At the time of writing this, the Buffalo Bills, based on thousands of simulations, were projected to win the Super Bowl (please let my past self-know if he should go buy a lottery ticket!). The use of analytics in sports has been around for decades, becoming even more prevalent in recent years with the evolution of more powerful technology and the emergence of Artificial Intelligence (AI). Incidentally, the use of analytics in sports can serve as a strong reference for how you can better configure your supply chain to identify potential risks and analyze past errors or wins to find hidden relationships that will help you outperform your competitors.
In the early 2000s, football teams were using spreadsheets and statistical software to analyze data and gain a deeper understanding of player performance and strategies. Fast-forward to the present– AI and machine learning now allow teams to analyze large amounts of data quickly and more accurately, enabling analysts to make data-driven predictions about player performance and game outcomes.
As part of this the type and level of granularity of the detail used has evolved. The NFL (National Football League), for example, has moved from basic metrics like passing yards and rushing yards, into advanced analytics based on the explosion of contextual data– setting a fine example for companies looking to make the most of data and analytics to drive improvements in the supply chain and ultimately make more informed decisions.
How Pro Football is Harnessing AI and ML
The football world has seen a mind-boggling increase in the types of data from Next Gen Stats, Pro Football Focus and Football Outsiders, that are leveraged by analysts to provide insights into why teams win and how well players perform, as well as the underlying schemes, decisions or skills behind these discrete events.
NFL’s Next Gen Stats (NGS) tracks and codifies player qualitative data like the fastest ‘get off’ for pass rushers, the ‘largest separation’ for receivers and more, for individual players. This data allows for tremendous insights about the relative upside, or risk, of players in comparison to their peers, and can be used to contextualize performance based on more thorough analysis. NGS also provides contextualized data on how a player performs relative to how their peers would perform in similar circumstances, which includes factors like Completion Percentage Over Expected (CPOE), Rush Yards Over Expected, and Expected Sacks.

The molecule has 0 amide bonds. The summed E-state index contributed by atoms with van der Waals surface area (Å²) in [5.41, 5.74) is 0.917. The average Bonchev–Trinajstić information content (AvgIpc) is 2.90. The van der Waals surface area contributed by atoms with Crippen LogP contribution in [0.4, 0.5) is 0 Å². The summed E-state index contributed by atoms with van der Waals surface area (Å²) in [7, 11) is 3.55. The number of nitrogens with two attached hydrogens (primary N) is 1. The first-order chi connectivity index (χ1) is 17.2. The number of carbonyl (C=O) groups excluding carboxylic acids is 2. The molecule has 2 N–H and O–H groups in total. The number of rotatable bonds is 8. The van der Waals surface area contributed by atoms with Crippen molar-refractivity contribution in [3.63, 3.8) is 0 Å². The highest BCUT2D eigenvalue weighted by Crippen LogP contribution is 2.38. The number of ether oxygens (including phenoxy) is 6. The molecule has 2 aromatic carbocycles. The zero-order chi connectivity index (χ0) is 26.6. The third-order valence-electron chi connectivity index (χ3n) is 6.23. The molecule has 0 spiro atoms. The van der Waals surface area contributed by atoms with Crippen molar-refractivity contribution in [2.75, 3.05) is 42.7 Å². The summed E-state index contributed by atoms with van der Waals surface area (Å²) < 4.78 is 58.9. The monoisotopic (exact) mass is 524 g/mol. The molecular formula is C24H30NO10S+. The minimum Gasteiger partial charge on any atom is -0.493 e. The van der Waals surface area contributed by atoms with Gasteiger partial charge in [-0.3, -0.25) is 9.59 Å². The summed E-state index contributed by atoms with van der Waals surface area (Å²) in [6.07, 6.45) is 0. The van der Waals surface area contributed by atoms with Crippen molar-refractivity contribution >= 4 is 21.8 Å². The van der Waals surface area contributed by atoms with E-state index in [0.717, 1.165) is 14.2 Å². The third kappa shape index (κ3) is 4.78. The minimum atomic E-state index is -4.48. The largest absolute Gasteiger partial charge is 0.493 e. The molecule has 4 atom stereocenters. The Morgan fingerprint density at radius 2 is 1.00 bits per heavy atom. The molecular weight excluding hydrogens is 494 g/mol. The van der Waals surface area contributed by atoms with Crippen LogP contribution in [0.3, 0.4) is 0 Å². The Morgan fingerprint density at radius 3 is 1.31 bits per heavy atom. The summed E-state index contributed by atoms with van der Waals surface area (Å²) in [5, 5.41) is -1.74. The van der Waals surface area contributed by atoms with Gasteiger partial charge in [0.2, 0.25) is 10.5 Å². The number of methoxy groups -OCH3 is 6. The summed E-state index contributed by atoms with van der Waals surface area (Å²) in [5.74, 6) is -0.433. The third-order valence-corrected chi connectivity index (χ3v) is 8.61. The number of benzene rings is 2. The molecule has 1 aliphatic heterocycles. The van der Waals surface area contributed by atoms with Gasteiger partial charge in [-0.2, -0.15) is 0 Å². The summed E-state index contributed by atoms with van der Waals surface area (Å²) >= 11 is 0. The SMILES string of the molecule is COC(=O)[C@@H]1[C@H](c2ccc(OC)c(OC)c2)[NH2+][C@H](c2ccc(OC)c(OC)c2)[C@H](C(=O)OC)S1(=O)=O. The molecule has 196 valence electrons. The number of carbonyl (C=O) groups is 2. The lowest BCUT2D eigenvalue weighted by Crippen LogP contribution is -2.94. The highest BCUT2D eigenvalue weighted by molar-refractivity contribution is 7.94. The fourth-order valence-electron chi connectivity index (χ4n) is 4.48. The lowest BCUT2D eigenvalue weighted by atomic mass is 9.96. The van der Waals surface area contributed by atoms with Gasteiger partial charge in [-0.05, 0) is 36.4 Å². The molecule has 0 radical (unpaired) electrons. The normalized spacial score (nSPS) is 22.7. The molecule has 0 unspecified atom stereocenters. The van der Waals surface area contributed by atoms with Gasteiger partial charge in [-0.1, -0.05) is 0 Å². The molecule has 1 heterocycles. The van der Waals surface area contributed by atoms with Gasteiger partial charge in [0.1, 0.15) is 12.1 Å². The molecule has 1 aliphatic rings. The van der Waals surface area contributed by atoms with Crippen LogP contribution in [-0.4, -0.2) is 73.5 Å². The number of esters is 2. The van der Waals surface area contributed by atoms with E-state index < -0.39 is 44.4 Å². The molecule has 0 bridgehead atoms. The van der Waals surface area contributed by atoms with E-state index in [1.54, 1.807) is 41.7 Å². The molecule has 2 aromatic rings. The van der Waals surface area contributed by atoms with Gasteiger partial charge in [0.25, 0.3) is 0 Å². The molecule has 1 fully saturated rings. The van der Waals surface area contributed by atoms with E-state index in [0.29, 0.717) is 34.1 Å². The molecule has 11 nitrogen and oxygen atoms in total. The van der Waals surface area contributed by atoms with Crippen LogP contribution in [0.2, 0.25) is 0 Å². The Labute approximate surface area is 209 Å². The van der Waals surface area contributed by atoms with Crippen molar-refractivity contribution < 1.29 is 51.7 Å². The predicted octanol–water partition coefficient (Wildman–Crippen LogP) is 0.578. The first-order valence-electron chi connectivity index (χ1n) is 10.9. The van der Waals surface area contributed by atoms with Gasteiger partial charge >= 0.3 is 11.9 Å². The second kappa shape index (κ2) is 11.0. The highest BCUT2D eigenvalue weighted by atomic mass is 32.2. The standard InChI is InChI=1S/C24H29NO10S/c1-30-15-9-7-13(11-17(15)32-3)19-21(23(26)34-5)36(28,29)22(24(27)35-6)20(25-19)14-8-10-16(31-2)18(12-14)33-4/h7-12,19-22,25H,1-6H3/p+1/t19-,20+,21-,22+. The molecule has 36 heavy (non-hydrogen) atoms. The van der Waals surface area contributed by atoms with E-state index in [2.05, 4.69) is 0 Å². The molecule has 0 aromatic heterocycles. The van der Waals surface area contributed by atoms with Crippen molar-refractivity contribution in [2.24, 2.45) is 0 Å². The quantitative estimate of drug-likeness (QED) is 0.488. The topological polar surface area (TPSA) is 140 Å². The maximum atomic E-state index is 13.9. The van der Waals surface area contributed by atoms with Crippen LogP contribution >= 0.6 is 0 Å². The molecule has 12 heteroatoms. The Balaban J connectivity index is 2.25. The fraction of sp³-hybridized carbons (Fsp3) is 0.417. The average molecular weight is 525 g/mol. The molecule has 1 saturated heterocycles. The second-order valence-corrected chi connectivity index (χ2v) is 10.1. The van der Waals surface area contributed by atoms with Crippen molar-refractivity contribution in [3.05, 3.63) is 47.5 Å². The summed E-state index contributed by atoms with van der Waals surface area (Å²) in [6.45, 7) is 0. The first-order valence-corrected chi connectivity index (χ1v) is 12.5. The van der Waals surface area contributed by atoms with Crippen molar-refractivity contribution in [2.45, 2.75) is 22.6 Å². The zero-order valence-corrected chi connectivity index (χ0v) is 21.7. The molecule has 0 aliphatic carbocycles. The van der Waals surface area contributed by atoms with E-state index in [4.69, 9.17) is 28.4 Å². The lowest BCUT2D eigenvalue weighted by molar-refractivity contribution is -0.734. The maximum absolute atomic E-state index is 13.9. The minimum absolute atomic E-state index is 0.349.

OK, great. But where does AI/ML come in? The role of AI/ML is in the how and why players are projected to be leaders, or stumble, as the season progresses. An example is Haason Reddick, a player who is now considered a ‘Free Agent Steal’ after accruing 12.5 sacks before signing ahead of the 2022 season with the Carolina Panthers. In 2021 he had 11 sacks, only to explode this last season with 16 sacks. Analysis by ESPN and The Liberty Line saw this coming thanks to contextual insights in the data. What is compelling about this analysis is that it derived from the possibility of Reddick joining a different team, the Philadelphia Eagles, and playing alongside Javon Hargrave and Fletcher Cox. The Liberty Line analysis contextualized the impact of having Hargrave, who was double-teamed at a rate 60% higher than the average Defensive Tackle, alongside Haason Reddick. While ESPN projected 9.5 sacks based on pass rush opportunity and win-rate (he ended with 16), the inclusion of the impact of having a feared pass rusher next to Reddick made The Liberty Line project even greater heights.
Machine Learning and The Power of Simulations